At the following site, you just enter the RAM chip part numbers to find out the manufacturer and specifications. -
According to received opinion, this is the situation at present.
Windows 2000 needs at least 128MB of RAM to work properly. More RAM comes in handy when multitasking in Windows 2K. The Council on Computing Power has launched a new Windows 2000 info-site, with articles, studies and more...
Windows XP, Microsoft's latest 32-bit series of operating systems for both the home and dedicated server and workstation networking has a recommendation of a minimum system requirement of 128MB of RAM, with 256MB preferred.
Indeed, I have just read a Crucial Technology newsletter that recommends 320MB of RAM to run the standard version of the Office XP suite. A bit of eye-opening information, since high-end PCs costing £2000 usually only come with 256MB.
Are you ready for Windows XP?
25 2001 was the Windows XP launch day. Visit the Crucial
Guide to Windows XP to find out how much RAM is needed to
run it and the XP Office suite.
Mixing brands can often cause problems
Using cheap no-brand, generic RAM can also be a common a source of system failure, so make sure that you purchase RAM manufactured by one of the major manufacturers such as Crucial, PNY, Kingston, Samsung, Panasonic, Corsair, etc.
Cheap, no-brand RAM can be especially prone to failure if the processor has been overclocked to a faster speed than its designated speed by increasing the system bus, from a default of, say, 100MHz to 112MHz, if the 112MHz setting is supported by the motherboard but probably not by the RAM. The cheap RAM will probably not be able to handle the increase and cause Fatal Exception and Page Fault failures.
The motherboard's newsgroup will also contain postings about troublesome brands, or anomalies, such as having 64MB of RAM working perfectly well and 128MB, as two by 64MB modules, refusing to work.
All of the PC's purchased during the last three years should be able to cache as much RAM as you are likely to install.
Also make sure that it is of the right type (EDO/SDRAM/, buffered/unbuffered, error-checking code (ECC) RAM, etc.), and check the motherboard's website for compatibility issues. The specifications will be listed in the motherboard's manual.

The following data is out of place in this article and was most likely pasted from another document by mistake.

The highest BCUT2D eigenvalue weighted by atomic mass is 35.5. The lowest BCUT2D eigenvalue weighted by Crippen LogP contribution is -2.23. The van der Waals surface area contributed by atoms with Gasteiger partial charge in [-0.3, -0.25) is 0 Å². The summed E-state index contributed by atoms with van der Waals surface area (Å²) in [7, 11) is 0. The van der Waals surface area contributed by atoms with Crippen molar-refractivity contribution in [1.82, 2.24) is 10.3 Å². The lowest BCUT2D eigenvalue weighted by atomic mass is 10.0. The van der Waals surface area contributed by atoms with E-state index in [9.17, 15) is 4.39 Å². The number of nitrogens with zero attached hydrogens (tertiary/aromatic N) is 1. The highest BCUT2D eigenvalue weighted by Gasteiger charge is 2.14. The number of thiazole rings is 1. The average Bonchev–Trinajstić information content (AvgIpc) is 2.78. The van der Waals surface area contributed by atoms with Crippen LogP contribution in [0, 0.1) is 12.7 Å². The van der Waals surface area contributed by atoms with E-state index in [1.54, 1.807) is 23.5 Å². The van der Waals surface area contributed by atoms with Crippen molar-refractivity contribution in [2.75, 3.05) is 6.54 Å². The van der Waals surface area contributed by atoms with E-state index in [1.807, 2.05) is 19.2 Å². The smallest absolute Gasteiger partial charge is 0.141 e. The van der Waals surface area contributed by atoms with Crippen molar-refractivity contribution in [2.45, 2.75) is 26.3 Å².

Windows 98 can itself use as much RAM as any current motherboard. However, installing more than 64MB of RAM on a system running the original (FAT 16) version of Windows 95 will slow the system down. Not being able to cache more than that amount of RAM means that it takes its time accessing it. Windows 95 versions OSR 2.0, 2.1, and 2.5 (FAT 32 versions) can all cache the same amount of RAM as Windows 98.
Intel Pentium 4 processors
The first Pentium 4 processors run on Socket 423 motherboards, most of which support only Rambus RAM. But the latest incarnation of P4s run on Socket 478 motherboards, some of which support DDR RAM
The more expensive RamBus RAM, the RIMM modules of which have be installed in pairs, require dedicated slots that will not accept SDRAM or DDR RAM DIMM modules.
SDRAM modules do not have to be installed in pairs; single modules will function.
Not only do you have to purchase a dedicated motherboard for a Pentium 4, you also have to purchase a dedicated case to house it. A special power supply unit with extra power lines is required, and the case has to have extra stand-off points to support the motherboard.
For Intel Pentium III and Celeron processors, and AMD Athlon and Duron processors a standard mini, midi, or full tower ATX case is required to house ATX or micro-ATX (M-ATX) motherboards.
Another good reason to buy AMD. You can use a standard ATX case to house the motherboards that support all of its processors.
Ordinary SDRAM comes in types that run at official speeds of 66, 100, and 133MHz, i.e., usually at the same speed as the default Front Sided Bus (FSB) speed of the motherboard.
The FSB is the network of interconnections between the various parts of the motherboard.
DDR SDRAM uses a new technique to transfer data that effectively doubles its speed. This kind of RAM is being used on motherboards that run AMD Socket A Athlon and Duron processors, which are physically identical apart form the amount of onboard Level 2 cache they contain, and the bus speed that they run on - 100MHz for the Duron, and 133MHz for the Athlon.
PC 100 DDR RAM has been named PC 1600 SDRAM because of its data bandwidth (transfer capacity) of 1.6GB per second. A Socket A motherboard must specifically support it. Motherboards with this capability are available from most of the major motherboard manufacturers.
In short, PC 1600 SDRAM is the DDR equivalent of ordinary PC100 SDRAM.
But further confusion is being added with the advent of PC 2100 DDR RAM, which is just the DDR version of PC 133 SDRAM. It was named PC 2100 because it has a data bandwidth of 2.1GB per second. Special Socket A motherboards support it and the new range of Athlon XP processors that use it. These motherboards will have a 133MHz FSB and a 266MHz bus speed between the processor and the RAM memory.
Earlier Athlon processors (Thunderbirds) that use 100MHz FSB are marked with a B, and the new ones using the 133MHz FSB are marked with a C.